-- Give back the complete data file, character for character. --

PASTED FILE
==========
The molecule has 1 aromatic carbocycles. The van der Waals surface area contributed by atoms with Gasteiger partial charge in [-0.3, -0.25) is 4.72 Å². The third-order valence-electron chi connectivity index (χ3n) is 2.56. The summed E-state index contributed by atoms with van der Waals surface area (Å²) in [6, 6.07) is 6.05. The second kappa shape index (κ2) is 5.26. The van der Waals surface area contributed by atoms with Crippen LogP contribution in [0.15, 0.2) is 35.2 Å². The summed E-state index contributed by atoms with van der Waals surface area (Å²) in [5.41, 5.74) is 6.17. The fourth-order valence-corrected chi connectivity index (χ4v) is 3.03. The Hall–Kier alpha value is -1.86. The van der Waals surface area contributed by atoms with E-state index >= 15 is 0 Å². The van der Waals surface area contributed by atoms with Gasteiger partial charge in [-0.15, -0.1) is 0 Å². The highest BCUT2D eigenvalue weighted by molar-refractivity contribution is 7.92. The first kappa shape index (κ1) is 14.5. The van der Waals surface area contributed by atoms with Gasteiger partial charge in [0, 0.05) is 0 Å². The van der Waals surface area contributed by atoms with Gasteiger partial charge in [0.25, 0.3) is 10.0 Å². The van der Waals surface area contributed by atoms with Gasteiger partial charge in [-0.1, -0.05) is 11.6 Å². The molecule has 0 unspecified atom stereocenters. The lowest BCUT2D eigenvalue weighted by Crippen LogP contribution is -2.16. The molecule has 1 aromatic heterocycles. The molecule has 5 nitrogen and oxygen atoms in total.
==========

The molecule has 1 aromatic carbocycles. The van der Waals surface area contributed by atoms with Gasteiger partial charge in [-0.3, -0.25) is 4.72 Å². The third-order valence-electron chi connectivity index (χ3n) is 2.56. The summed E-state index contributed by atoms with van der Waals surface area (Å²) in [6, 6.07) is 6.05. The second kappa shape index (κ2) is 5.26. The van der Waals surface area contributed by atoms with Crippen LogP contribution in [0.15, 0.2) is 35.2 Å². The summed E-state index contributed by atoms with van der Waals surface area (Å²) in [5.41, 5.74) is 6.17. The fourth-order valence-corrected chi connectivity index (χ4v) is 3.03. The Hall–Kier alpha value is -1.86. The van der Waals surface area contributed by atoms with E-state index >= 15 is 0 Å². The van der Waals surface area contributed by atoms with Gasteiger partial charge in [-0.15, -0.1) is 0 Å². The highest BCUT2D eigenvalue weighted by molar-refractivity contribution is 7.92. The first kappa shape index (κ1) is 14.5. The van der Waals surface area contributed by atoms with Gasteiger partial charge in [0, 0.05) is 0 Å². The van der Waals surface area contributed by atoms with Gasteiger partial charge in [0.25, 0.3) is 10.0 Å². The van der Waals surface area contributed by atoms with Gasteiger partial charge in [-0.1, -0.05) is 11.6 Å². The molecule has 0 unspecified atom stereocenters. The lowest BCUT2D eigenvalue weighted by Crippen LogP contribution is -2.16. The molecule has 1 aromatic heterocycles. The molecule has 5 nitrogen and oxygen atoms in total.